The mechanism of attachment theory, often neglected in medical research, is crucial for understanding its potential impact on health behavior and disease development. Bowlby suggested that physical illness is likely to activate the attachment behavioral system due to experienced distress, unmet needs and perceived vulnerability (Bowlby, 1969). Studies in the context of chronic diseases such as cancer have demonstrated that attachment styles can predict psychological adjustment and well-being (Schmidt et al., 2002; Turner-Cobb et al., 2002; Hamama-Raz and Solomon, 2006; Porter et al., 2012; Vehling et al., 2019). It has been shown that attachment anxiety leads to higher psychological distress and increased levels of endocrine stress responses (Ehrenthal et al., 2011; Arambasic et al., 2019). Individuals with higher levels of attachment avoidance usually report lower levels of psychological burden than individuals with higher scores of attachment anxiety (Dozier and Lee, 1995). In patients with cancer, insecurely attached individuals use less active and less positive coping strategies to manage their diagnosis of cancer and survivorship issues, such as physical and emotional consequences of the cancer treatment (Schmidt et al., 2012; Arambasic et al., 2019; Romeo et al., 2019). Moreover, related studies have shown that attachment anxiety is associated with depression (Hunter et al., 2006; Porter et al., 2012; Nissen, 2016; Scheffold et al., 2017), higher symptoms of anxiety and reduced social well-being and quality of life among cancer patients (Porter et al., 2012; Smith et al., 2018; Arambasic et al., 2019; Romeo et al., 2019). This is of special relevance as the effect of attachment anxiety on health-related outcomes (e.g., medical symptoms, overall health and bodily pain) may be moderated by the perception of social support (Stanton and Campbell, 2014; McWilliams, 2017). Insecure attachment, at the same time, is associated with lower levels of social support (Hunter et al., 2006; Nissen, 2016). Attachment security and the perceived security about the availability of others can protect from demoralization. Further, low attachment security may limit adaptive capacity to deal with illness burden and discourage morale and purpose in life with advanced cancer (Vehling et al., 2019).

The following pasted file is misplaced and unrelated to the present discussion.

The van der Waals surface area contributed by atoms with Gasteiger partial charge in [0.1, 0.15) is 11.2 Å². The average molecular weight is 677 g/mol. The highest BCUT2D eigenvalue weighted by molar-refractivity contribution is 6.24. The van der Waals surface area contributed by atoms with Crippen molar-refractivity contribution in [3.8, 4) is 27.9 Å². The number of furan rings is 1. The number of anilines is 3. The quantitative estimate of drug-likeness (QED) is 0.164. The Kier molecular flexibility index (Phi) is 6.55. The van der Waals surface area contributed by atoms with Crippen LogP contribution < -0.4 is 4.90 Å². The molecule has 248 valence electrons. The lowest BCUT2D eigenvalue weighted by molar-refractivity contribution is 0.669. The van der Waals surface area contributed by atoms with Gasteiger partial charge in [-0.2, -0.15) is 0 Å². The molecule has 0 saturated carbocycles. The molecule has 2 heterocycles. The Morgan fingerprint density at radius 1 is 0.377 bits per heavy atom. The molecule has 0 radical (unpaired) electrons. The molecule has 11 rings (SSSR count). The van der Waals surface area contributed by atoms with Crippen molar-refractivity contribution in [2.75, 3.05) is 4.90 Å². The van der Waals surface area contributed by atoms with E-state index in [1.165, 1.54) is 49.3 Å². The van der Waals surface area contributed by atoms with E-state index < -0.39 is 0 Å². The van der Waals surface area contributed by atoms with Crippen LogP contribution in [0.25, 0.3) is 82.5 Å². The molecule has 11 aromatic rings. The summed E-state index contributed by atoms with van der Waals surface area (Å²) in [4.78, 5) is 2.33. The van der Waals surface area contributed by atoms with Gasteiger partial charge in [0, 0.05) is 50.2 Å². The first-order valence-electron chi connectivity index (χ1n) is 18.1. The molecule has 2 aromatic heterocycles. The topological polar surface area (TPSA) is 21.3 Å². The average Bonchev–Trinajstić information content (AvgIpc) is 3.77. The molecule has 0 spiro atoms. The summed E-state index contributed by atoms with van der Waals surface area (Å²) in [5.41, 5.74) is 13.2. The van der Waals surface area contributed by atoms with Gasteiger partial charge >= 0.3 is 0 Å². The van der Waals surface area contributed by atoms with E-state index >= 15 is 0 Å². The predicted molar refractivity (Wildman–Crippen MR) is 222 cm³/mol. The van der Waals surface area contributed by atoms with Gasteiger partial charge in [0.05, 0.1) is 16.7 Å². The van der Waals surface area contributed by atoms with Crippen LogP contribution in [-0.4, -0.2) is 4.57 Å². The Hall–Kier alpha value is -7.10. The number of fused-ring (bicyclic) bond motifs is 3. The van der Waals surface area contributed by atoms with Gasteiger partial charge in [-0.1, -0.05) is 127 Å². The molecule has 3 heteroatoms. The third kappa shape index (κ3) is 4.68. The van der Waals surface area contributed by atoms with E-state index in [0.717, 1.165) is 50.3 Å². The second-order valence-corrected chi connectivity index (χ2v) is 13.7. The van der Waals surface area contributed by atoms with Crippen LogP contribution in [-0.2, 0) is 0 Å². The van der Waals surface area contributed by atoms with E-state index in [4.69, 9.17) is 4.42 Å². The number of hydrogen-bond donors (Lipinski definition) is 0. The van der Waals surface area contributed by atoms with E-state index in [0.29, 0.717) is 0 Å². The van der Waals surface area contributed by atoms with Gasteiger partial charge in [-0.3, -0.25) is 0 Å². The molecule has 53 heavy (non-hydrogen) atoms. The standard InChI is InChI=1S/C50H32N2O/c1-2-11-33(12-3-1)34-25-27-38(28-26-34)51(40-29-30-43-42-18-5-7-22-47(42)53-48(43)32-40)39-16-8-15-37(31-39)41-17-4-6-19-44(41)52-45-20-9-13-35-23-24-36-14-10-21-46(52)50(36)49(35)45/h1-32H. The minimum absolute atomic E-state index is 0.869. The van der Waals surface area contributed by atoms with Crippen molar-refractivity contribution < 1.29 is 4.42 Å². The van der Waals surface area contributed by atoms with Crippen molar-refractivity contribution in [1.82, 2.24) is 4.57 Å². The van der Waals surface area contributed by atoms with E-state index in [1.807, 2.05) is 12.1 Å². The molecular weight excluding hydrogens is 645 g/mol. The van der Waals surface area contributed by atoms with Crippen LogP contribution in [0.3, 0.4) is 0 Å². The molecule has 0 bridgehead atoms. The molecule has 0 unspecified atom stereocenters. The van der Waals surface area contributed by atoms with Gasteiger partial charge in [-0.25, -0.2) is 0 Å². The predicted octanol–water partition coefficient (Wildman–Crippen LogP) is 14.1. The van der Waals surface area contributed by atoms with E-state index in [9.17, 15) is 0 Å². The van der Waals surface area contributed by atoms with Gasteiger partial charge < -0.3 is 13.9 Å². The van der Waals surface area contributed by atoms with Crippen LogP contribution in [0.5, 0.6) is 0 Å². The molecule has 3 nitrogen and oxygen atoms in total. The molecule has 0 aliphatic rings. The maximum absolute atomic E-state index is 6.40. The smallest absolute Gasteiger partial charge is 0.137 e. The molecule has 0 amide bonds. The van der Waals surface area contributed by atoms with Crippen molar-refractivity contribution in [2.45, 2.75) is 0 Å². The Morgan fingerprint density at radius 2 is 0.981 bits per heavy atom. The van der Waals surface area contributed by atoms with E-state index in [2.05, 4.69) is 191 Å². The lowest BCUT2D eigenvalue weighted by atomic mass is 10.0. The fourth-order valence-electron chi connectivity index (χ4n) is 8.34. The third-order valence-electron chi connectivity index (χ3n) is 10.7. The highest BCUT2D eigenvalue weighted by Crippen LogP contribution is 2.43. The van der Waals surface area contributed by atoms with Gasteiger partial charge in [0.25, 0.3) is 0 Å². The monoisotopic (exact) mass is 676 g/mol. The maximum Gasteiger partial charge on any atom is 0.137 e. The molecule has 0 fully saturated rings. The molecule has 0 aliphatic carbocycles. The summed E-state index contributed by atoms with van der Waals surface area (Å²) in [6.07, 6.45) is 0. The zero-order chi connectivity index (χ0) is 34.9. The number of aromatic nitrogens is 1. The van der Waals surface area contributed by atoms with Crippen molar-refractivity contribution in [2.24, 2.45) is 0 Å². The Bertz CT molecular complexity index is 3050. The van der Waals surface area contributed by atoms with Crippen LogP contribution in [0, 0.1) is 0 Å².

However, it remains unclear how attachment insecurity and distress determine the perception of unmet supportive care needs. In previous research it was shown that distress also leads to an increased development of unmet supportive care needs in patients with cancer (Faller et al., 2017). However, it is not clear if perceived distress moderates the relationship between attachment styles and supportive care needs (that is, attachment insecurity only impacts unfulfilled supportive care needs if distress is also present) or attachment insecurity directly impacts both distress and unmet supportive care needs (van Scheppingen et al., 2011). Systematic reviews urgently call for further research focusing on attachment styles to better understand apparent inconsistencies in research into the interactions between supportive care needs and the well-being of cancer patients (Nicholls et al., 2014; Nissen, 2016).
Given the evidence gap on the pressing issues described above, the current study focuses on two key goals: (1) to define the relationship between insecure attachment styles (anxiety and avoidance) and perceived supportive care needs, and (2) to investigate the moderation effect of perceived distress on the relationship between attachment styles (anxiety and avoidance) and supportive care needs in women with breast and gynecological cancer (Figure 1).
Materials and Methods
Study Design and Recruitment